Our Pittsburgh history confirms that the Point Park area, where our three rivers converge, was a sacred site for tribal rituals of the Native Americans who inhabited this region. All indigenous cultures recognize the sacred power of any geographical area where three rivers merge. Our area is even more unique with the fourth, underground river (more accurately defined as an aquifer), that feeds the fountain, and empties into the Ohio River. The four rivers carry special significance regarding our area’s surprising connection to the origins of the Maya themselves as well as the Mayan 2012 prophesies.

Recent archeological studies conducted through the University of Pittsburgh (Adovasio, The First Americans) have confirmed that the Western Pennsylvania area of the Meadowcroft Rockshelter near Greater Pittsburgh is the area where the first Americans established themselves in permanent settlement over a 16,000-year period. These first Americans dated back to 15,000-19,000 B.C.E.
Tracking the migration of what appears to be their cultural footprints of sacred mound technology along the Ohio and Mississippi Rivers into the Yucatan, one witnesses the sacred mounds evolving into the mathematically sophisticated step-pyramids typical of the Maya. This evidence leads to an interesting conclusion. It appears that these first Americans, established in our Western Pennsylvania region, were the predecessors of the ancient Maya. If this conclusion is valid, this would link our Pittsburgh area with the Maya historically.

Wednesday, October 21, 2009

Pittsburgh: Carnegie Science Center

Last Friday's trip to the Carnegie Science Center in Pittsburgh, PA.

Maya & Seth building cells. The first area we toured was anatomy themed. Riley loved this area, but Maya and Seth are a little bothered by thinking about internal workings of their bodies. Maya said it made her feel like she had butterflies in her stomach, and Seth said it made him feel like his bones were going to break.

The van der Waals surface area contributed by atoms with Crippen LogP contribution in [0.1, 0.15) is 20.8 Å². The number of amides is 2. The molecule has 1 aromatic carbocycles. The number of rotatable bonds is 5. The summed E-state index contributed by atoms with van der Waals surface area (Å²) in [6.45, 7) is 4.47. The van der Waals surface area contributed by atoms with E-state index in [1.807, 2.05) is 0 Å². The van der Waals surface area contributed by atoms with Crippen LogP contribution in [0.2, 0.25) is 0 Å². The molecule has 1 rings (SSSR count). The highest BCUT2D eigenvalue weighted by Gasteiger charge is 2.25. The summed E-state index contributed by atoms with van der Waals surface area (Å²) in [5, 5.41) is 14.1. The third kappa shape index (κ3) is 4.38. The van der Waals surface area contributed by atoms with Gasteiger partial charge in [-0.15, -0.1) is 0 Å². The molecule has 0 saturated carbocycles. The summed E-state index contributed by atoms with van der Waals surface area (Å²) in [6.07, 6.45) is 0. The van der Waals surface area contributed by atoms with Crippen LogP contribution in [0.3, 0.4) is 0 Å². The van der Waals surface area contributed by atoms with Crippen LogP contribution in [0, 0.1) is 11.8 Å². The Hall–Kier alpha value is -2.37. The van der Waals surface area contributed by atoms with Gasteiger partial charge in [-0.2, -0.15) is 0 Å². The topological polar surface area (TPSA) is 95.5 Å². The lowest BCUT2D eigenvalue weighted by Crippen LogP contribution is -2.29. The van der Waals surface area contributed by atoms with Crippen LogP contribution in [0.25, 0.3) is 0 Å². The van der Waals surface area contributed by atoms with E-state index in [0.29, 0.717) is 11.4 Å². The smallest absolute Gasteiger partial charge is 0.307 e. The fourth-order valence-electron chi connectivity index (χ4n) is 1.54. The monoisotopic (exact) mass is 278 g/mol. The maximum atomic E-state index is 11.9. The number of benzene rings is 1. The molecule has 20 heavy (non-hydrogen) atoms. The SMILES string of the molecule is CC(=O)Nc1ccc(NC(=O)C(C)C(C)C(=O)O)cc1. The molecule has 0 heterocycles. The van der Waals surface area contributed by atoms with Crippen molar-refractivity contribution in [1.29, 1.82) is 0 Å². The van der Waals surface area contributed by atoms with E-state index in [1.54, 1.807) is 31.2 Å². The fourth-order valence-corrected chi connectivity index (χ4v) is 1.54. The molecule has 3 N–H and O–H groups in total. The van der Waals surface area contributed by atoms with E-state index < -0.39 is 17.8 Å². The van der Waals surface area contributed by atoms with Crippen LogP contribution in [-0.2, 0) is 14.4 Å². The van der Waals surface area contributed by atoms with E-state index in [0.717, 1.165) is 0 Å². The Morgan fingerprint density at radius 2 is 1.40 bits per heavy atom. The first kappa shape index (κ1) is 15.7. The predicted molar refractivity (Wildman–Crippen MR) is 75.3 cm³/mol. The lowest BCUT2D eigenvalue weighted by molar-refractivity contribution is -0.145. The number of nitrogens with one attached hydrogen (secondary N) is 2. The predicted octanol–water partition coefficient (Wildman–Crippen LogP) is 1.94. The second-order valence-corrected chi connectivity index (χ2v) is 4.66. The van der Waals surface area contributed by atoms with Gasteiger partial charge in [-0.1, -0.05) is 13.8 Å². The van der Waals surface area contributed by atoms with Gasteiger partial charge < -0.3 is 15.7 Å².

They all did enjoy the giant Operation game, though!

Riley learning about stem cells.

Maya learning about wings.

And sampling wing motion.

Seth attempting to build a sturdy log cabin at the earthquake table.

One of Riley's favorite exhibits, experimenting with airplane maneuvering.

Another of Riley's favorites -- sound waves

Beautiful reef system exhibit

Learning about Ozone

We moved through here really quickly -- interesting and historic, but just a very heavy atmosphere for me and a bit too closed in for Maya.

We could not even begin to imagine sleeping on a cot hanging over a bomb like this.

What's a war without a little propaganda? Tied in nicely with things we had been talking about earlier in the week about Christopher Columbus, things we had been reading from Mysteries of History, which addresses some of the holes in various stories from history, and with the ongoing conversations we have about advertising of all kinds.

Last stop: The cafe.